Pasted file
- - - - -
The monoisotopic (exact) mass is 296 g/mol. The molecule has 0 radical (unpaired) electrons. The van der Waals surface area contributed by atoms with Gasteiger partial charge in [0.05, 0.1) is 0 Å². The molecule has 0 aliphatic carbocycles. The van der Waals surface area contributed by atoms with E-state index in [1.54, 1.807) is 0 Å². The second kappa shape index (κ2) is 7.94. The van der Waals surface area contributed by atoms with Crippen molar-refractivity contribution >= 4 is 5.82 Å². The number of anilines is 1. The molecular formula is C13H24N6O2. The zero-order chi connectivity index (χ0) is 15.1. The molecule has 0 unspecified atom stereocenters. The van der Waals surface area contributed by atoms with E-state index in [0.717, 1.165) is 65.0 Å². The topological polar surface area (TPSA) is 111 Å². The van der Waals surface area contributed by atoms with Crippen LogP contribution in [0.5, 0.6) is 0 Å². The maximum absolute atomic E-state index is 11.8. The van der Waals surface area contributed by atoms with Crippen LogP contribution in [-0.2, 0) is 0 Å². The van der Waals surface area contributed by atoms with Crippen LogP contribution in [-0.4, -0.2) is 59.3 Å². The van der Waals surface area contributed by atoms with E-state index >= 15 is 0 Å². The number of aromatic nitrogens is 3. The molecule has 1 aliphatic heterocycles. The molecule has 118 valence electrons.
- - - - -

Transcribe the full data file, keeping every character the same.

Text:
The monoisotopic (exact) mass is 296 g/mol. The molecule has 0 radical (unpaired) electrons. The van der Waals surface area contributed by atoms with Gasteiger partial charge in [0.05, 0.1) is 0 Å². The molecule has 0 aliphatic carbocycles. The van der Waals surface area contributed by atoms with E-state index in [1.54, 1.807) is 0 Å². The second kappa shape index (κ2) is 7.94. The van der Waals surface area contributed by atoms with Crippen molar-refractivity contribution >= 4 is 5.82 Å². The number of anilines is 1. The molecular formula is C13H24N6O2. The zero-order chi connectivity index (χ0) is 15.1. The molecule has 0 unspecified atom stereocenters. The van der Waals surface area contributed by atoms with E-state index in [0.717, 1.165) is 65.0 Å². The topological polar surface area (TPSA) is 111 Å². The van der Waals surface area contributed by atoms with Crippen LogP contribution in [0.5, 0.6) is 0 Å². The maximum absolute atomic E-state index is 11.8. The van der Waals surface area contributed by atoms with Crippen LogP contribution in [-0.2, 0) is 0 Å². The van der Waals surface area contributed by atoms with Crippen LogP contribution in [-0.4, -0.2) is 59.3 Å². The van der Waals surface area contributed by atoms with E-state index >= 15 is 0 Å². The number of aromatic nitrogens is 3. The molecule has 1 aliphatic heterocycles. The molecule has 118 valence electrons.